84 Railway Parade, Leura, 2780
+61 2 4784 3391
Leura has always been a special mountain draw card thanks to Main Street’s cluster of cute home wares stores and bountiful delis. The opening of Leura Garage added a shot on industrial chic into the mix, updating the energy for a younger crowd. And crowd is the word; it’s not uncommon to see lines of fans waiting for a table but sometimes hanging out and people watching is half the fun. Helps that the pizza boasts the best dough this side of Sicily.
33 Givetts Leap Road, Blackeath, NSW, 2785
+61 2 4787 6899
Vesta is famous for its so-tender-its-Elvis lamb roast. We know people who come here all the way from Sydney every Sunday just to consume it, so safe to say it’s pretty memorable. If you’re meat adverse, there’s a chickpea ragout with quinoa and house ricotta that feels just as hearty. No room for gluten free, clean-eating here. This is real mountain food and its glorious natural habitat.
WHAT MAKES A MAZDA2 ROAD TRIP WORTHY?
Those that read our first post in this series will know that we’re used to the elevation that comes from driving a truck full-time. It’s up high and functional for equipment… And that’s about it. It’s not the sexiest thing in the world, whereas the Mazda2 is all about the streamlined curves and aerodynamics.
But the thing about a Blue Mountains road trip is that it’s all about revelling in those long curvy stretches of road that have corners demanding to be hugged tightly as you take glimpses over the escarpments. When we drove Mazda2 for the first time, we noticed was how well it turned, to the point where the responsiveness felt almost empathetic (we were told later that this because of the ‘jinba ittai’, the Japanese concept of horse and rider as one. Who knew the Mazda team were so poetic?).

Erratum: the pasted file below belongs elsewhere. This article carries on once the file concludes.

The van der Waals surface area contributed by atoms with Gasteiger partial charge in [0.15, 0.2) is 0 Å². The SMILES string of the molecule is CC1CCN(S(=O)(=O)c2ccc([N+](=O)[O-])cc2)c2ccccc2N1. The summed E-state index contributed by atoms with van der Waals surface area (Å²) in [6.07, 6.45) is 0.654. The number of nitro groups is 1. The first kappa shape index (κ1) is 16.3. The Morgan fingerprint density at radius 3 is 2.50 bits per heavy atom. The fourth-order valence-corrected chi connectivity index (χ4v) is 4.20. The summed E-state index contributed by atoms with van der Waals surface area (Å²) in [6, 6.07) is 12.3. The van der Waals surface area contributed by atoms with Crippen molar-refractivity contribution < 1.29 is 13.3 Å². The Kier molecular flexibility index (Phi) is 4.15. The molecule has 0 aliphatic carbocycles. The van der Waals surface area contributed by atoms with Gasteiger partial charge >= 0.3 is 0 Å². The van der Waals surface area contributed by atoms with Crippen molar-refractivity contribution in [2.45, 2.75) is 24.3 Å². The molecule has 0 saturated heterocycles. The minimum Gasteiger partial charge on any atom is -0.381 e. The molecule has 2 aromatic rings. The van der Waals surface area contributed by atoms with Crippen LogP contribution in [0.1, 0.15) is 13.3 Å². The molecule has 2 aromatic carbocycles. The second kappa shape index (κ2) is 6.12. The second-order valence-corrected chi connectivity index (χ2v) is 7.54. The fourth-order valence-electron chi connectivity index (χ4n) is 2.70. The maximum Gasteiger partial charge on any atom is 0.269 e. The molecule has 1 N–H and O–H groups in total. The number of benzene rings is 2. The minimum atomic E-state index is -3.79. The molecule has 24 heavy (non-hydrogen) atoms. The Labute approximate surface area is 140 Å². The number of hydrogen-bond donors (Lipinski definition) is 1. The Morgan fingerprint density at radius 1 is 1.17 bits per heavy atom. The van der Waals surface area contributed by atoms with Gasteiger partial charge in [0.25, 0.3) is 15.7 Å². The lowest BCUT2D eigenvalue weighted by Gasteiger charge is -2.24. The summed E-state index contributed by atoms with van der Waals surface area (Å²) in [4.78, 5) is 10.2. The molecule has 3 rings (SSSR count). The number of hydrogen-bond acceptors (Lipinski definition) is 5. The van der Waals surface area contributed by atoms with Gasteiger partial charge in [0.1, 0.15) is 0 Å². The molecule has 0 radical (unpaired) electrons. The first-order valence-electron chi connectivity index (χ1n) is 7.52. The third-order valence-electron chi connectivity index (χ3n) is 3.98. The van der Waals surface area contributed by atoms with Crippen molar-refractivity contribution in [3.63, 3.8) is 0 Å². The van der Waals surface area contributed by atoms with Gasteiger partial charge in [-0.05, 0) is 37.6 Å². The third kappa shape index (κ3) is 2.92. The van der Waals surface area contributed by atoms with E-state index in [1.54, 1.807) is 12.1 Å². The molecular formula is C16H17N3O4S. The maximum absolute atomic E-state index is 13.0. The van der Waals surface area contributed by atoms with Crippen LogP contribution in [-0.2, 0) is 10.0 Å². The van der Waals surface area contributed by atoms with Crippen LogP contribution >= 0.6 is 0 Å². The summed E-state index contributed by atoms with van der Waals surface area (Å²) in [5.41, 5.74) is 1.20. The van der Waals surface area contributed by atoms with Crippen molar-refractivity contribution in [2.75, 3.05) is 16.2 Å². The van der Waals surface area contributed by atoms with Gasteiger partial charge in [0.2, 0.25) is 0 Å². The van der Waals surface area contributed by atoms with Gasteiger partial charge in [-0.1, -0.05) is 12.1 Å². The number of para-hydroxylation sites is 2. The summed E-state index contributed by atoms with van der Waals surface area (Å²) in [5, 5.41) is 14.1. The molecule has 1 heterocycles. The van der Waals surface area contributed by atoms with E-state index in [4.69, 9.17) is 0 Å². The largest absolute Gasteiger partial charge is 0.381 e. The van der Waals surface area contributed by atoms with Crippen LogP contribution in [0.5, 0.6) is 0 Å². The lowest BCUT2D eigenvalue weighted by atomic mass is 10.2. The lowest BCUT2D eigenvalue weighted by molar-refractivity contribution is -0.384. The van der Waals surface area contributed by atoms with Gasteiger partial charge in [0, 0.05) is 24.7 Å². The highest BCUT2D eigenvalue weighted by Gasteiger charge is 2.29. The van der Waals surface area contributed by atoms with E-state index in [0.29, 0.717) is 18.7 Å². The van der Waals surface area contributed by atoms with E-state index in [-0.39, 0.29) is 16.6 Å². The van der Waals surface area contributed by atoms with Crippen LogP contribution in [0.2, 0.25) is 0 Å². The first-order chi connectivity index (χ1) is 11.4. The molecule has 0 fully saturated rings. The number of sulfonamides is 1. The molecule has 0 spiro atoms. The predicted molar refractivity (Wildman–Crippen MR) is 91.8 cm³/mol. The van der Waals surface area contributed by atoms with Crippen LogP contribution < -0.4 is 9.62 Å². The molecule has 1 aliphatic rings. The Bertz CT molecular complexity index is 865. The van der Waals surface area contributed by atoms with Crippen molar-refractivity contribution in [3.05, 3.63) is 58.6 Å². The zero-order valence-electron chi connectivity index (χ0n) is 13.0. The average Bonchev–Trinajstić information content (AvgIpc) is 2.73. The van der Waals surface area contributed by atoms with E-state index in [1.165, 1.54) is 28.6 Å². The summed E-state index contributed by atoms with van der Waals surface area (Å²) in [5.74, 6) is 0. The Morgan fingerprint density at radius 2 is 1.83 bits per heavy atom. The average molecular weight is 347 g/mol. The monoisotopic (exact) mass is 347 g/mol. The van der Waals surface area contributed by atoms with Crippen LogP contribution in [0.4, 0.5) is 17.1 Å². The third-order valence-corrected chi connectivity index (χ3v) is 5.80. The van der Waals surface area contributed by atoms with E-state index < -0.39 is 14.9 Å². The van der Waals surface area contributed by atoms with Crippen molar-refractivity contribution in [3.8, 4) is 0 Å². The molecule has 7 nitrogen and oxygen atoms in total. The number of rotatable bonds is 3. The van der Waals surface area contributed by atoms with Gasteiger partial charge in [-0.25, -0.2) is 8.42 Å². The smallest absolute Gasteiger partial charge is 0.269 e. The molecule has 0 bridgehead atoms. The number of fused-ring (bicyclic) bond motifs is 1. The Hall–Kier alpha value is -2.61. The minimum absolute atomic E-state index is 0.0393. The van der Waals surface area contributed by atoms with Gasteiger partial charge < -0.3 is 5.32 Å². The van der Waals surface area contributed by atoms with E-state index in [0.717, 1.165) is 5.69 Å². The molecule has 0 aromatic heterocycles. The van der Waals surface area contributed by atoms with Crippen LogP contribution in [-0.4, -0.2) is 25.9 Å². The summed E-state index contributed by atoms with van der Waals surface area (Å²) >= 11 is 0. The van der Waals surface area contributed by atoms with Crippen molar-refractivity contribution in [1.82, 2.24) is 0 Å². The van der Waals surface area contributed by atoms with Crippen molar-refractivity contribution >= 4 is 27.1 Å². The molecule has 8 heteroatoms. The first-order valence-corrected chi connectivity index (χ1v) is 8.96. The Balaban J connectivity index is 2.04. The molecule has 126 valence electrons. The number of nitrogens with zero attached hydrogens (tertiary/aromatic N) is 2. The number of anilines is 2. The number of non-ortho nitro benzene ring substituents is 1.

The road reaches a peak elevation of about 3,901ft. Some of the sections are mildly sloped, others are slightly more vertical. In a truck, this portion of the drive would normally be met with a loud whirring from the engine paired with some some mild anxiety on how much fuel it’s consuming. We might even pat the dashboard and whisper encouraging comments to it in a show of appreciation. In the Mazda2 it’s seamless. There’s no jolting between gears and the weight feels completely even. The best surprise is finding out that the entire trip cost us $20 in gas.
Even on the more gravelling sections near the start of the Terrace Falls hike. It’s a car that asks for a challenge. Which might’ve even encouraged us to drive and explore further than we have before.
Save your sanity by avoiding the traffic rush between 7.30 – 9.30am and 3pm – 6pm. Nobody likes traffic, no matter how good the Serial podcast is. The beauty of the Mazda2 is MZD Connect, which integrates internet radio with apps such as Pandora. So even if you do get stuck in traffic, you’ll be okay.